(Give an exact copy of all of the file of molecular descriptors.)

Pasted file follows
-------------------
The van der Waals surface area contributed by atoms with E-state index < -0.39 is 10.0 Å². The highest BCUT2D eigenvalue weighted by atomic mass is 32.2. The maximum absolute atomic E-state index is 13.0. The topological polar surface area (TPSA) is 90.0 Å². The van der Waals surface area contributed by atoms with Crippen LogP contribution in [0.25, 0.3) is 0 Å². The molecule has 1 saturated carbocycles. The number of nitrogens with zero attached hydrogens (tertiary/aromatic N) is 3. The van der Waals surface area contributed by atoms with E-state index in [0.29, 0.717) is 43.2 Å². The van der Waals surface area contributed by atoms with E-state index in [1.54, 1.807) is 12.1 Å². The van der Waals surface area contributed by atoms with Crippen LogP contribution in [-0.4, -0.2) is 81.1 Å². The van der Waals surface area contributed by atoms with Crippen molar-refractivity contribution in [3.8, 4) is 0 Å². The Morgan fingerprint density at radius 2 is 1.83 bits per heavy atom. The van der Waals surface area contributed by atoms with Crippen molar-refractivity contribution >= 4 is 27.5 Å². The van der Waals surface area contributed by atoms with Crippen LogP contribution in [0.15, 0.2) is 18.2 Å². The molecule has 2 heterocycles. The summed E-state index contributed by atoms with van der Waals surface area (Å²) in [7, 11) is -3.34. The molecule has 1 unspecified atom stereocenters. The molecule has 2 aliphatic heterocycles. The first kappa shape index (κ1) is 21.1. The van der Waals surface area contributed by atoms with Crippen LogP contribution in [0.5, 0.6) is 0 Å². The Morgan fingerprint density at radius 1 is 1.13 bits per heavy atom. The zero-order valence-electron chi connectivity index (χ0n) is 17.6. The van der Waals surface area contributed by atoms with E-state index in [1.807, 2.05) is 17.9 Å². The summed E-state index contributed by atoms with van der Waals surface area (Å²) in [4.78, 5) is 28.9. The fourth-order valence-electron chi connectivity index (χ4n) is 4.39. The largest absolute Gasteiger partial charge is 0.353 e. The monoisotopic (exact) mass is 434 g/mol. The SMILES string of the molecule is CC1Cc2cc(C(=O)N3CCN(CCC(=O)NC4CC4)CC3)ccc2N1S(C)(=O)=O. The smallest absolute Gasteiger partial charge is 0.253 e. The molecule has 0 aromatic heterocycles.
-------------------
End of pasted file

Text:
The van der Waals surface area contributed by atoms with E-state index < -0.39 is 10.0 Å². The highest BCUT2D eigenvalue weighted by atomic mass is 32.2. The maximum absolute atomic E-state index is 13.0. The topological polar surface area (TPSA) is 90.0 Å². The van der Waals surface area contributed by atoms with Crippen LogP contribution in [0.25, 0.3) is 0 Å². The molecule has 1 saturated carbocycles. The number of nitrogens with zero attached hydrogens (tertiary/aromatic N) is 3. The van der Waals surface area contributed by atoms with E-state index in [0.29, 0.717) is 43.2 Å². The van der Waals surface area contributed by atoms with E-state index in [1.54, 1.807) is 12.1 Å². The van der Waals surface area contributed by atoms with Crippen LogP contribution in [-0.4, -0.2) is 81.1 Å². The van der Waals surface area contributed by atoms with Crippen molar-refractivity contribution in [3.8, 4) is 0 Å². The Morgan fingerprint density at radius 2 is 1.83 bits per heavy atom. The van der Waals surface area contributed by atoms with Crippen molar-refractivity contribution >= 4 is 27.5 Å². The van der Waals surface area contributed by atoms with Crippen LogP contribution in [0.15, 0.2) is 18.2 Å². The molecule has 2 heterocycles. The summed E-state index contributed by atoms with van der Waals surface area (Å²) in [7, 11) is -3.34. The molecule has 1 unspecified atom stereocenters. The molecule has 2 aliphatic heterocycles. The first kappa shape index (κ1) is 21.1. The van der Waals surface area contributed by atoms with Crippen LogP contribution in [0.5, 0.6) is 0 Å². The Morgan fingerprint density at radius 1 is 1.13 bits per heavy atom. The zero-order valence-electron chi connectivity index (χ0n) is 17.6. The van der Waals surface area contributed by atoms with E-state index in [1.807, 2.05) is 17.9 Å². The summed E-state index contributed by atoms with van der Waals surface area (Å²) in [4.78, 5) is 28.9. The fourth-order valence-electron chi connectivity index (χ4n) is 4.39. The largest absolute Gasteiger partial charge is 0.353 e. The monoisotopic (exact) mass is 434 g/mol. The SMILES string of the molecule is CC1Cc2cc(C(=O)N3CCN(CCC(=O)NC4CC4)CC3)ccc2N1S(C)(=O)=O. The smallest absolute Gasteiger partial charge is 0.253 e. The molecule has 0 aromatic heterocycles.